Beans has saved my life … twice, and he likes to remind me. He conveniently forgets, however, that he was the reason that I needed to be saved in the first place.
Beans is my cat, and he solves mysteries. Or, more technically, he leaves me clues that allow me to solve crimes, and sometimes gets in trouble, which is why I am hiding on a loading dock, hoping the Porch Package Bandit doesn’t find me.
It started simply enough. Beans and I were watching the news and a story came on about someone who was stealing packages from people’s porches. Beans started growling at the television. As soon as the story ended, he crawled up on my legs and settled in for the night. When I got up later to go to bed, he gave me that look that let me know how disappointed he was that I felt the need to abandon my job as his bed, especially since he had saved my life … twice.
The next morning, Beans climbed onto my pillow and draped himself over my head. He wanted something.
“Okay, Beans, I’m getting up.”
I got up and walked into the kitchen and there on the table was a red toy pickup truck. I recognized it as belonging to the little boy who lived next door, who I had seen playing with it on the sidewalk out front, which is where Beans probably found it.
The fact that it was sitting on my dining room table meant it was a clue. I’m guessing that Beans wasn’t trying to tell me that the boy next door was stealing packages … he was seven. Most likely, it meant that the package thief drove a pickup truck. In this town, that didn’t narrow the field a whole lot, although if they drove a red truck, that helped a little.
I made a note of the clue, and another to return the truck, and went back to bed. I still had ten minutes before I had to get up for real. Beans let me sleep for eight minutes before starting his “feed me” cry.
“Give me a couple of minutes, Beans, I promise I will feed you.” But Beans apparently was very hungry because he didn’t stop, so I got up and stumbled into the kitchen again.
Beans was standing on the counter, looking out through the curtains. I instinctively followed his gaze out to the street, where a truck was slowly driving down the street. I leaned over the sink and watched until it got to the yellow house at the end of the street, where it turned right and disappeared.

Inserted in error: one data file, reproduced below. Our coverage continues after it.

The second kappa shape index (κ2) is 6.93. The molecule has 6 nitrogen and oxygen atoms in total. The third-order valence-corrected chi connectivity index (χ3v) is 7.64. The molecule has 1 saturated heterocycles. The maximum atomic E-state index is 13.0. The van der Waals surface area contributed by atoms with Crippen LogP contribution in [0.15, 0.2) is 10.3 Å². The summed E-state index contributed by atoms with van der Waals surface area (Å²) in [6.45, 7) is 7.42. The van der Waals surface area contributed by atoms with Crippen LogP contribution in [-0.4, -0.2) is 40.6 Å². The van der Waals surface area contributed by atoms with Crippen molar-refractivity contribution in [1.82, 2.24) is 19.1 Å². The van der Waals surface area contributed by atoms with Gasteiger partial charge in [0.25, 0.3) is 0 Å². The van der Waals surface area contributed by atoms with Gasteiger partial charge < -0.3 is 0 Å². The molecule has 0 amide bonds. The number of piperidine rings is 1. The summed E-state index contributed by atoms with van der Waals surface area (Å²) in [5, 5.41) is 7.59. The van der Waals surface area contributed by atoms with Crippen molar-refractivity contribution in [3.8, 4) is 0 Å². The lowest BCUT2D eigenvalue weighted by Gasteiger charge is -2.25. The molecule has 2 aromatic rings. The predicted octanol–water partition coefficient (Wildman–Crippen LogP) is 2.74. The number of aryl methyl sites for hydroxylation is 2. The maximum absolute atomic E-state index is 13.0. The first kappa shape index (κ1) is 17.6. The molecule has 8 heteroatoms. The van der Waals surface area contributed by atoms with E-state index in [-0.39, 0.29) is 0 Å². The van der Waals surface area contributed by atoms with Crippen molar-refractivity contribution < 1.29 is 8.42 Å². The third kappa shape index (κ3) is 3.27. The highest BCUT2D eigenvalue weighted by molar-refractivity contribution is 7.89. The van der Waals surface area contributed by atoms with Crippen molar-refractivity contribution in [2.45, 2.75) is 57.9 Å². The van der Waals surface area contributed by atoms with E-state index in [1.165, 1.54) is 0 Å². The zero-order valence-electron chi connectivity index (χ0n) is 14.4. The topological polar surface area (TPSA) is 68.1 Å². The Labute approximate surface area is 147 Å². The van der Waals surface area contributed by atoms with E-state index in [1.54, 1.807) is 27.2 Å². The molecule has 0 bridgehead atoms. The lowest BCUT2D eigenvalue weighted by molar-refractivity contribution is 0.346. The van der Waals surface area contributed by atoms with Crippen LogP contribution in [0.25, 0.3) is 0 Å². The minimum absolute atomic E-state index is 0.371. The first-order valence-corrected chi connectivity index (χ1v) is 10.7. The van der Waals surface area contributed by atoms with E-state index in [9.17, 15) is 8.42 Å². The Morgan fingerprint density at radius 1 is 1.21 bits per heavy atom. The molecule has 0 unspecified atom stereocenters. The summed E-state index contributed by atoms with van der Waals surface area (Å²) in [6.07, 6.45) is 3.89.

I wasn’t fully awake and didn’t notice if there was a license plate or any distinguishing features, except that it was red. And, it was driving slowly, so it could have been trolling porches for packages. Or not. I put a new pod into the coffee maker and pushed the button. I thought about the red truck while I was waiting for my coffee to finish dripping into my cup – which took just short of forever.
Someone driving a truck slowly this early in the morning could be delivering papers, or trying to decide which houses had the best chances of ordering expensive stuff … or they could be looking for packages that have been left on the porch overnight, which could indicate that no one was home, making it easy o walk off with a package without being questioned.
But, the packages had disappeared across town, so there was no reason to think this truck had anything to do with it. Besides, I had no other information to work with.
As I drank my coffee and read the morning paper, Beans jumped up on a chair and then onto the table and slowly walked over and stared at the paper, which was a little unusual for him.
When I got to page six, he growled and stepped on the paper. “Beans!” I pushed him aside and saw that he had been standing on a small article about how the downtown merchants were upset about losing business to online stores.
I have no idea how Beans knows this stuff, and he won’t tell me, but he always seems to find a way to help me understand what he wants me to know.
I thought about the article and proving that delivery services for online purchases is unreliable could be a motive for one of the downtown stores that is losing business, but stealing deliveries seemed pretty harsh. And, I had no way of knowing which business might be involved, so I pushed the idea to the back of my mind.
That night, I was in the kitchen when the news came on and Beans started making a racket. I walked into the living room as the roving reported was interviewing Mr. Hollister, who was representing the Downtown Markets Association. He was talking about Small Business Saturday that was coming up and was designed to get people into the stored downtown and support local business. It was a good idea, and I thought that I should take part, it’s shopping after all.
I walked back into the kitchen and Beans stopped making noise. Mr. Hollister was the owner of Dodson’s Department Store. He bought the store when I was in high school. I remember because hs son, Jeremy, was in my class, and he suddenly became a minor celebrity because his dad owned the biggest store in town and he just got a brand-new truck for his birthday. A new red truck.
It probably didn’t mean anything, but there was a reason Beans was attracted to the story. Could the thefts be related to the small business event? Was Mr. Harrington involved? What did Jeremy have to do with it? Did he even sill have his red truck? As usual, I had a lot of questions, and no answers. Maybe Beans knew, but he wasn’t talking.
As I fell asleep, something about Jeremy Harrington was bothering me, but I couldn’t put my finger on it. “Beans, what does Jeremy have to do with all of this?” He just curled up by my feet and purred.
I woke up suddenly the next morning. Something had clicked in my head while I was sleeping. I remembered Brenda Benson saying that Jeremy was working at one of the big delivery services – the one whose packages had been taken from people’s porches.